XXXII “was enraged” = orgizo. 8x in NT. From orge (impulse, wrath, anger, passion, punishment); from orgao (something that teems or stews; this is anger rising from prolonged personal contact that is fixed rather than an angry outburst; it can also be anger that stems from an individual’s sense of right and wrong, justice, etc.). This is being angry, enraged, exasperated. It is a fixed, sustained anger.
XXXIII “sent” = pempo. This is to send, put forth, or dispatch. This often refers to a temporary errand. It is sending someone with a focus on the place they departed from. By contrast, another Greek word, hiemi, emphasizes the destination and yet another word, stello, focuses on the motion that goes with the sending.
XXXIV “troops” = strateuma. 8x in NT. From strateuo (to wage war, fight, serve as a soldier; used figuratively for spiritual warfare); or from the base of stronnuo (to spread, to spread out like a bed). This is an expedition, soldier, group of soldiers, army.

destroyedXXXV those murderers,XXXVI and burnedXXXVII their city.XXXVIII 

Notes on verse 7b

XXXV “destroyed” = apollumi. From apo (from, away from) + ollumi (to destroy or ruin; the loss that comes from a major ruination). This is to destroy, cut off, to perish – perhaps violently. It can also mean to cancel or remove.
XXXVI “murderers” = phoneus. 7x in NT. From phonos (killing, murder, or slaughter; one of the crimes that Barabbas and Saul are accused of); from pheno (to slay). This is a murderer – a killing that is not justified and is done on purpose. It general refers to a criminal act.
XXXVII “burned” = empretho. 1x in NT. Related to empipremi (set on fire); {from en (in, on, at, by, with) + pimpremi (to burn or swell) OR from en (see above) + pretho (to blow flame)}. This is to enkindle, burn up, have inflammation.
XXXVIII “city” = polis. This is a city or its inhabitants. It is a town of variable size, but one that has walls. This is where “metropolis” and “police” come from.

Then he said to his slaves, ‘The weddingXXXIX is ready, but those invited were not worthy.XL GoXLI therefore into the mainXLII streets,XLIII and invite everyone you findXLIV to the wedding banquet.’ 

Notes on verses 8-9

XXXIX “wedding” = gamos. Same as “wedding banquet” in v2. See note VIII above.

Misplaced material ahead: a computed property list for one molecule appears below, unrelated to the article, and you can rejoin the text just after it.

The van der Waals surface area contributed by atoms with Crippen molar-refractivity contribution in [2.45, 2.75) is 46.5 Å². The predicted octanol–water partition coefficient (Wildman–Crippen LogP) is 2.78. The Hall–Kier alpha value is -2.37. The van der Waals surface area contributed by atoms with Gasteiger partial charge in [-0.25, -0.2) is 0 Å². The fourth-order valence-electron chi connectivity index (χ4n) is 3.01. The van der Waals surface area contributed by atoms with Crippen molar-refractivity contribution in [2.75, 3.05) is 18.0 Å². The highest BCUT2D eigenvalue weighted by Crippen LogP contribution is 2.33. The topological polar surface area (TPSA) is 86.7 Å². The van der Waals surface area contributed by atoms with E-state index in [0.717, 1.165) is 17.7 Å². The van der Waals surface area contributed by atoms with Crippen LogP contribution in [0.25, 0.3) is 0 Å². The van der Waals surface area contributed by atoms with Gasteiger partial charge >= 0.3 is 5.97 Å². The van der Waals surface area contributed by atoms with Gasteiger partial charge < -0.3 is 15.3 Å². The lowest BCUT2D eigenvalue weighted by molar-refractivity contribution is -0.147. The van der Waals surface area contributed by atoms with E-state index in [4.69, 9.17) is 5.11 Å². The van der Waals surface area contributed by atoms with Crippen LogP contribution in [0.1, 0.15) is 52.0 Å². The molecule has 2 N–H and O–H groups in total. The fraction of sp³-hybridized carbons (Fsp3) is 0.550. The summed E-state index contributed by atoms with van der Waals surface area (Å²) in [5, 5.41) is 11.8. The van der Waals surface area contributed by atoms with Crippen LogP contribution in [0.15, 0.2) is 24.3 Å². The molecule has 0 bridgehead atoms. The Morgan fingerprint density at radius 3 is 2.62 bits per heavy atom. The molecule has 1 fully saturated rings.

XL “worthy” = axios. From ago (to lead, bring, carry, guide, drive, go). This is related to weight or worth – deserving, suitable, corresponding, due reward.
XLI “go” = poreuomai. Related to “business” in v5. From poros (see note XXVII above). This is to go, travel, journey, or die. It refers to transporting things from one place to another and focuses on the personal significance of the destination.
XLII “main” = diexodos. 1x in NT. From dia (through, across to the other side, thoroughly) + exodos (exit, departure, death); {from ek (from, from out of) + hodos (way, road, path, journey)}. This is an outlet – somewhere public within a city. It is a crossroads, perhaps an open square.
XLIII “streets” = hodos. Related to “main” in v9. See note XLII above.
XLIV “find” = heurisko. This is to find, learn, or obtain. It is to discover something, which generally implies a period of searching for it. This is to find in a literal or figurative sense. This is where the word “heuristic” comes from.

10 Those slaves went out into the streets and gatheredXLV all whom they found, both goodXLVI and bad;XLVII so the wedding hallXLVIII was filledXLIX with guests.L

Notes on verse 10

XLV “gathered” = sunago. Related to “worthy” in v8. From sun (with, together with, closely associated) + ago (see note XL above). This is to lead together and so to assemble, bring together, welcome with hospitality, or entertain. In the sense of assembly, this is the root of the word “synagogue.”
XLVI “good” = agathos. In Greek word order is “bad both and good.” This is good, a benefit, or a good thing. It is good by its very nature, intrinsically good. A different word, kalos, refers to external signs of goodness.